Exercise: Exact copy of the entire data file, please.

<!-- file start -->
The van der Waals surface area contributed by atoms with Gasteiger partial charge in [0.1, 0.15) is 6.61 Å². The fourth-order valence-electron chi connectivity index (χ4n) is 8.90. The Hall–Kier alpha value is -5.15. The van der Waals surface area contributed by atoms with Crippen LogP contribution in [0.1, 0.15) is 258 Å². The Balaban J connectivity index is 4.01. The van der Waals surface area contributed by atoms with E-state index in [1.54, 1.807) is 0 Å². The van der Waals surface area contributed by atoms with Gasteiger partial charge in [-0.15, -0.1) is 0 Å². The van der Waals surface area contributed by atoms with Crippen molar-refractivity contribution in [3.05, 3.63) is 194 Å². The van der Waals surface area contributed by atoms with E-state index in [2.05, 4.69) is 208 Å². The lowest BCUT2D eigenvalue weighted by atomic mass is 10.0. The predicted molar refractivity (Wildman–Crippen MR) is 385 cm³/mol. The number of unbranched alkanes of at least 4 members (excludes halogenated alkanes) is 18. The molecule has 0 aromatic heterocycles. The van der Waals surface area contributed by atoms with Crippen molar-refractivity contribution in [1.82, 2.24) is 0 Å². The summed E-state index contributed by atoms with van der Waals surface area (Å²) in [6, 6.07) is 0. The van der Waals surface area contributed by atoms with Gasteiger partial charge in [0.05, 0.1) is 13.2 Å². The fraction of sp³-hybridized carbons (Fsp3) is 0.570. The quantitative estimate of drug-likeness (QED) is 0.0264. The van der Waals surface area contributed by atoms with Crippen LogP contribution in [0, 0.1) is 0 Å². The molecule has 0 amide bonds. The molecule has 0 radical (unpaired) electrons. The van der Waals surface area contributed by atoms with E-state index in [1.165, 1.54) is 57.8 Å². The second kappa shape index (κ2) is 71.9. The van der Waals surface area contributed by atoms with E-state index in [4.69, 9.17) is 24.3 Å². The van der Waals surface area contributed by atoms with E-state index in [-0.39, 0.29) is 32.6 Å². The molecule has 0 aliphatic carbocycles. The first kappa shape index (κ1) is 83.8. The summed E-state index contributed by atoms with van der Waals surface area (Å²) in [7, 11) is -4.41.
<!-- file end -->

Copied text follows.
The van der Waals surface area contributed by atoms with Gasteiger partial charge in [0.1, 0.15) is 6.61 Å². The fourth-order valence-electron chi connectivity index (χ4n) is 8.90. The Hall–Kier alpha value is -5.15. The van der Waals surface area contributed by atoms with Crippen LogP contribution in [0.1, 0.15) is 258 Å². The Balaban J connectivity index is 4.01. The van der Waals surface area contributed by atoms with E-state index in [1.54, 1.807) is 0 Å². The van der Waals surface area contributed by atoms with Gasteiger partial charge in [-0.15, -0.1) is 0 Å². The van der Waals surface area contributed by atoms with Crippen molar-refractivity contribution in [3.05, 3.63) is 194 Å². The van der Waals surface area contributed by atoms with E-state index in [2.05, 4.69) is 208 Å². The lowest BCUT2D eigenvalue weighted by atomic mass is 10.0. The predicted molar refractivity (Wildman–Crippen MR) is 385 cm³/mol. The number of unbranched alkanes of at least 4 members (excludes halogenated alkanes) is 18. The molecule has 0 aromatic heterocycles. The van der Waals surface area contributed by atoms with Crippen molar-refractivity contribution in [1.82, 2.24) is 0 Å². The summed E-state index contributed by atoms with van der Waals surface area (Å²) in [6, 6.07) is 0. The van der Waals surface area contributed by atoms with Gasteiger partial charge in [0.05, 0.1) is 13.2 Å². The fraction of sp³-hybridized carbons (Fsp3) is 0.570. The quantitative estimate of drug-likeness (QED) is 0.0264. The van der Waals surface area contributed by atoms with Crippen LogP contribution in [0, 0.1) is 0 Å². The molecule has 0 amide bonds. The molecule has 0 radical (unpaired) electrons. The van der Waals surface area contributed by atoms with E-state index in [1.165, 1.54) is 57.8 Å². The second kappa shape index (κ2) is 71.9. The van der Waals surface area contributed by atoms with E-state index in [4.69, 9.17) is 24.3 Å². The van der Waals surface area contributed by atoms with E-state index in [-0.39, 0.29) is 32.6 Å². The molecule has 0 aliphatic carbocycles. The first kappa shape index (κ1) is 83.8. The summed E-state index contributed by atoms with van der Waals surface area (Å²) in [7, 11) is -4.41.